When offered a chance to teach in Italy this summer, I immediately said yes. I had been living in Los Angeles at the time in an attempt to live what I thought was my “American Dream.” I had finally grown tired of people telling me that living abroad was “unsustainable” and that I should be pursuing my artistic passions at home in the U.S. where I supposedly had a real chance of getting ahead. I returned home after teaching at a university in Nicaragua for a year, full of expectations for my literary career. I began searching internship opportunities in New York, LA, and Miami. I sent my resume to nearly 100 different publishing and production companies, and I waited. A month into being home, I could barely remember why I had left my old life or understand why people believed that life was automatically better here. Still, I held out hope that I had made the right decision by coming back.
By: Chelsea Johnson
Participating in the hybrid program with ITA in León, Nicaragua, was one of the best decisions I’ve made in my career. I had taken the online TEFL certification course, which worked really well for me because I was able to get TEFL certified while also working and saving up money to move to Nicaragua. One of my favorite parts of the course was the 20 required practicum hours, which I had to complete by observing, tutoring or student teaching. I completed my practicum hours in Fort Collins, Colorado, by observing several different ESL classes as well as designing and teaching my own class for two Saudi Arabian children who were in the U.S. for a month.
Even though I completed my required practicum hours in the U.S., when I found out about the hybrid program in León, I knew it would be right for me. I had already been planning on moving to León, so it was perfect that that’s where ITA NIcaragua (ITAN) is located. It was added practice with real EFL learners in Nicaragua, and I would receive feedback and assistance with my teaching. Also, it was something to do for my first week all alone in a new country where I didn’t know anyone or have any plans. In the end, it turned out to be all of those things and so much more!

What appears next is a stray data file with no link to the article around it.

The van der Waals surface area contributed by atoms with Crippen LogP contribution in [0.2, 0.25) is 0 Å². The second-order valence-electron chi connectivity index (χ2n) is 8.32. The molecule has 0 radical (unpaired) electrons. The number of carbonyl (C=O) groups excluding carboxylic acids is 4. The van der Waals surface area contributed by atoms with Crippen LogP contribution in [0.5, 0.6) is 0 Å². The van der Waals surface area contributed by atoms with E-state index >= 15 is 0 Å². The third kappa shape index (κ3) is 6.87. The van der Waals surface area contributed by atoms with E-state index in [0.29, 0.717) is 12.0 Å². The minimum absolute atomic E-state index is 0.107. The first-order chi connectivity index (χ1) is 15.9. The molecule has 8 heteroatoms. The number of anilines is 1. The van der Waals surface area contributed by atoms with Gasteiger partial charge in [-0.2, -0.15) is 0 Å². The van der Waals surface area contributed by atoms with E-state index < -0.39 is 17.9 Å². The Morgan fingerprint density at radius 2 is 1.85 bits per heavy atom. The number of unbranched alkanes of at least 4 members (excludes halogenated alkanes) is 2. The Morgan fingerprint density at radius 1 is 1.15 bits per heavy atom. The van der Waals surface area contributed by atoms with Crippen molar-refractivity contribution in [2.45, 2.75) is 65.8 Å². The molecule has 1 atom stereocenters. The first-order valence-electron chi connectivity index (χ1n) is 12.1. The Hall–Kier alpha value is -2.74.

By: Kaitlin Emmons
Don’t fight it. No goodbyes, only see you laters. Rip the Band-Aid off and coast.
I can’t tell you how to adjust to life abroad; all I can do is share my story with you. Everyone has their own routines on race day. Maybe you have heartfelt farewells with every human you know, or maybe you leave without saying goodbye, whatever works for you. I’ve lived abroad on five separate occasions and the worst part is the two weeks before leaving. Without fail, every single time I am devastated, I convince myself I am going to die. I don’t pack until the day before and I sob hysterically when I have to say goodbye to my dog. It’s to the point now where my parents just laugh at me when I cry at the airport.
And then suddenly it dissipates. As abruptly as the eff-it moment when you click the confirm flight payment button, the anxieties vanish. Bare feet shuffle into the daunting body scanner in airport security. The whirligig spins and I am free.
By: Chelsea Johnson
Besides having traveled with my family, my first experience abroad was when I studied in Bilbao, Spain, for a semester of my junior year in college. I loved everything about it, and when I got home, I was itching to go abroad again.
I signed up for a three-week program in Chile through my university and earned a scholarship to participate. After studying abroad twice, I worked for the College of Business promoting education abroad in my peers. I loved encouraging other students to step out of their comfort zone and study abroad, but after a year, I was starting to get a bit envious! After graduating with two degrees and honors in December 2013, it was obvious to me that my next step would be international. Everyone around me in the business school would be joining corporate America, but I started waiting tables to save money and figure out how to get myself on a plane.